Srijan Capital is a seed stage incubation and investment firm started by Ravi Trivedi that works on a rather unconventional model. Ravi also works as a Principal at Southeast Interactive Technology Funds, an early stage technology venture capital fund headquartered in North Carolina, USA. He is a charter member of TIE Bangalore and a Mentor/Advisor to IIM-A’s iAccelerator program.
We caught up with Ravi to know more about Srijan Capital and their activities:
YS: What prompted you to found Srijan Capital?
Ravi: Having been based out of the United States for quite some years, last year, I decided to move back to Bangalore for personal and professional reasons. At that stage, I started focusing more around angel investments in startups. After spending time looking at investments in India, and over time, I felt that the model in India that would work requires a deeper operational involvement. During my venture capital role at Southeast Interactive, I had an opportunity to manage a business unit P&L at a portfolio company. The hand on experience was a great learning experience, and reminded me to stay closer to the operating level.
With my prior cross-functional experience, I decided to focus on incubation model. In this model we test several ideas, and double down on successful ideas. We pay a lot of emphasis on Customer Development i.e. validating the idea with potential customers upfront before writing a line of code. The validated idea itself may come from a single founder entrepreneur, or our-selves. If we believe in the potential of the idea and more importantly our ability to execute then we take it up for incubation.
YS: What is the duration of the incubation? Also tell us about the team at Srijan Capital.
Ravi: We will run the idea in the incubator from 3 to 12 months, and decide on its fate. If an idea succeeds, depending on the cash need, we might look to raise external funding, and build a bigger team to execute on it.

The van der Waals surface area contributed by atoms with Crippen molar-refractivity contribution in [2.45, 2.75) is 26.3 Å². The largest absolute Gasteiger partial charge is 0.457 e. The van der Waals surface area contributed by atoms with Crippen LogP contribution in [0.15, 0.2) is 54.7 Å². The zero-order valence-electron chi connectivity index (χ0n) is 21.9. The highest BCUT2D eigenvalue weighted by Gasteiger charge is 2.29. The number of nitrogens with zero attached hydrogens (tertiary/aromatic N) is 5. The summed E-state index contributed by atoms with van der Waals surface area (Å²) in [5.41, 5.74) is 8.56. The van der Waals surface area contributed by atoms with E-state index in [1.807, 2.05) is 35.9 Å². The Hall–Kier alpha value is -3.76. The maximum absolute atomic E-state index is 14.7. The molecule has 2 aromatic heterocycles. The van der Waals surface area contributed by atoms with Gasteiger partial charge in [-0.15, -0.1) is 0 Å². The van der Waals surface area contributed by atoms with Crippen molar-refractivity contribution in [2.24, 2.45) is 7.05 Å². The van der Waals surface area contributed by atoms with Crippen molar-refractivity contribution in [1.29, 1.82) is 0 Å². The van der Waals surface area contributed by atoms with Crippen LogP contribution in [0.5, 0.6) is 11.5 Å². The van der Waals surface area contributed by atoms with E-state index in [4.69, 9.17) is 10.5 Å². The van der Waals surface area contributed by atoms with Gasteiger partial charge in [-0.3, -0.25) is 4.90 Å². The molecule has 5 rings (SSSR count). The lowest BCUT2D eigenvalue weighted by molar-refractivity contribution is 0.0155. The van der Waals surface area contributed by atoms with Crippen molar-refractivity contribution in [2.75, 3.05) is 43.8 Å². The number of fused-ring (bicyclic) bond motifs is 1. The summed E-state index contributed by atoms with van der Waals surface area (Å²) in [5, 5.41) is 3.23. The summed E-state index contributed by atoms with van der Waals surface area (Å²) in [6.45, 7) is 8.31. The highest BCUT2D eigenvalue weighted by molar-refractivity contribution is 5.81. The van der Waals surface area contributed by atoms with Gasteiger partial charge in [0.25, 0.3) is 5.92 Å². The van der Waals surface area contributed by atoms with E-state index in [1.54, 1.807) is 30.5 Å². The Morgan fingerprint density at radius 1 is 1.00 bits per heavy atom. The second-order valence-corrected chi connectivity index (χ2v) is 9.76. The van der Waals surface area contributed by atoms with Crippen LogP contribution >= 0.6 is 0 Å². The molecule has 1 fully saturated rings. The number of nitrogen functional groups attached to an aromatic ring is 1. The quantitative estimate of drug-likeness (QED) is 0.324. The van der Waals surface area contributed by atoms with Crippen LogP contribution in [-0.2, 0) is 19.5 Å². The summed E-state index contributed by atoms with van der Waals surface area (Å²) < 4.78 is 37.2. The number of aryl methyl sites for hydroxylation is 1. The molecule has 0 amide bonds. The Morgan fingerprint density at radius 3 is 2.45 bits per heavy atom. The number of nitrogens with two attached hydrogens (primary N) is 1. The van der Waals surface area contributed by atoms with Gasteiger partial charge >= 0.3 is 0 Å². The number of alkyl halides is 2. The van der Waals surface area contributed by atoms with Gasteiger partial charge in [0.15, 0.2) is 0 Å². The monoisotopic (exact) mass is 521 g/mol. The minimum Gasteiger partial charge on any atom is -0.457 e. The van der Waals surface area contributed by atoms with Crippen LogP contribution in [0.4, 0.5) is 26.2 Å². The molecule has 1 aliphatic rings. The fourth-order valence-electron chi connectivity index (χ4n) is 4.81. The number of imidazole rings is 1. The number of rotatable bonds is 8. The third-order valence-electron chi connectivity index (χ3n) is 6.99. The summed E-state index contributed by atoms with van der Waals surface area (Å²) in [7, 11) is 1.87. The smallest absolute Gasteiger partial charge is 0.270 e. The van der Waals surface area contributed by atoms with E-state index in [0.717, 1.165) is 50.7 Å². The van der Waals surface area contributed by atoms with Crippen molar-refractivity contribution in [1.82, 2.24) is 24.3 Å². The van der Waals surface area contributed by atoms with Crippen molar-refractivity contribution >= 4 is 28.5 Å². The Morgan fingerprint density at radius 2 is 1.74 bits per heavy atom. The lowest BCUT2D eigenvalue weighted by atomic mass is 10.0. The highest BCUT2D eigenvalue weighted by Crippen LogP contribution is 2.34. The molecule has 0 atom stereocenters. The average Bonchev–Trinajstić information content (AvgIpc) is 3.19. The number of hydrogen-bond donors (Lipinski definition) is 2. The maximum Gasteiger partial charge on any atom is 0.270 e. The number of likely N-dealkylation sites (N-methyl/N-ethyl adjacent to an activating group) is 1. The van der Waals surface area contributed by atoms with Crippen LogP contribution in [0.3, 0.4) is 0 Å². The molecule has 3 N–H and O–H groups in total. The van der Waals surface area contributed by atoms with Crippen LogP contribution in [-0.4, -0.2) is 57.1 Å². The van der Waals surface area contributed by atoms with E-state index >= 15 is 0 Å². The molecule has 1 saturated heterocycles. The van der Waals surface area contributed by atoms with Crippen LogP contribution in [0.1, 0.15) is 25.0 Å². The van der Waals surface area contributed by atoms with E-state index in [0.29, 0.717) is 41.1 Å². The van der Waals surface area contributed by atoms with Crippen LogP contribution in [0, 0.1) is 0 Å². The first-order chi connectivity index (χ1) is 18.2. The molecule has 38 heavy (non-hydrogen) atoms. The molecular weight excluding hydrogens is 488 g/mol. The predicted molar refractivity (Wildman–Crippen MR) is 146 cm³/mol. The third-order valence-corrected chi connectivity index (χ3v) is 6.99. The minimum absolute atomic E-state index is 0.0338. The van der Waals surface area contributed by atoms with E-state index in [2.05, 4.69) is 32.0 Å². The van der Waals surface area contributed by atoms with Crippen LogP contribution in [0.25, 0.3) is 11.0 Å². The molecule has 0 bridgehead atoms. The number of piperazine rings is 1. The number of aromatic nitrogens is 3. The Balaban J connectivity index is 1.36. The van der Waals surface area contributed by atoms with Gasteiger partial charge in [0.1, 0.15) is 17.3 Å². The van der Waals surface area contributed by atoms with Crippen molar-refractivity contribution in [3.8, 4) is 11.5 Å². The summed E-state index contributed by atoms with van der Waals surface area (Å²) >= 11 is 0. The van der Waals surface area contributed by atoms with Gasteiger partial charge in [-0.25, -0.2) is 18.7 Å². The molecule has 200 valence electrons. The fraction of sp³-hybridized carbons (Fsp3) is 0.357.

We have some strong team members, in our incubation team. Vivek Garg, who was the co-founder of eventNu, and well known in Pune Startup circles, leads our technology efforts. Sai Sarkar who has an MBA from SP Jain, and experience with e-commerce startups and experience in mobile domain, leads our marketing effort. Vikram Mishra is a young hacker in our team. We are continuing to build our team in technology, design and online marketing areas.
YS: Throw some light on your investment philosophy. What do you look for in a startup personally?
Ravi: In terms of a typical angel investment, I focus on
- Team – Co-founder chemistry, Level of commitment and opportunity cost for team, Business savviness. Prior Experience of the Team in the domain. Ability of the team to execute in the market
- Attractiveness of the Opportunity – How big is the market? How big can be the #1, #2, #3 players in the space.
In terms of incubation related investments, we focus on – (1) Size of the opportunity, and (2) Our ability to build and execute with a team we can attract.
YS: Srijan Capital is currently incubating a few interesting companies. CouponRani is an interesting one. What’s the deal behind that one?
Ravi: CouponRani is an incubated company in our portfolio. We are bullish on the Ecommerce affiliate space because –
1) We believe as the internet penetration grows, we will see the ecommerce spend to grow rapidly. Further, I believe that just like more developed economies, we would see several hundred niche ecommerce sites come up. These would be likely lifestyle businesses, but built on a business that gives cash flow. These would require different channels to acquire customers, and we believe performance based affiliate marketing as a tactic works very well.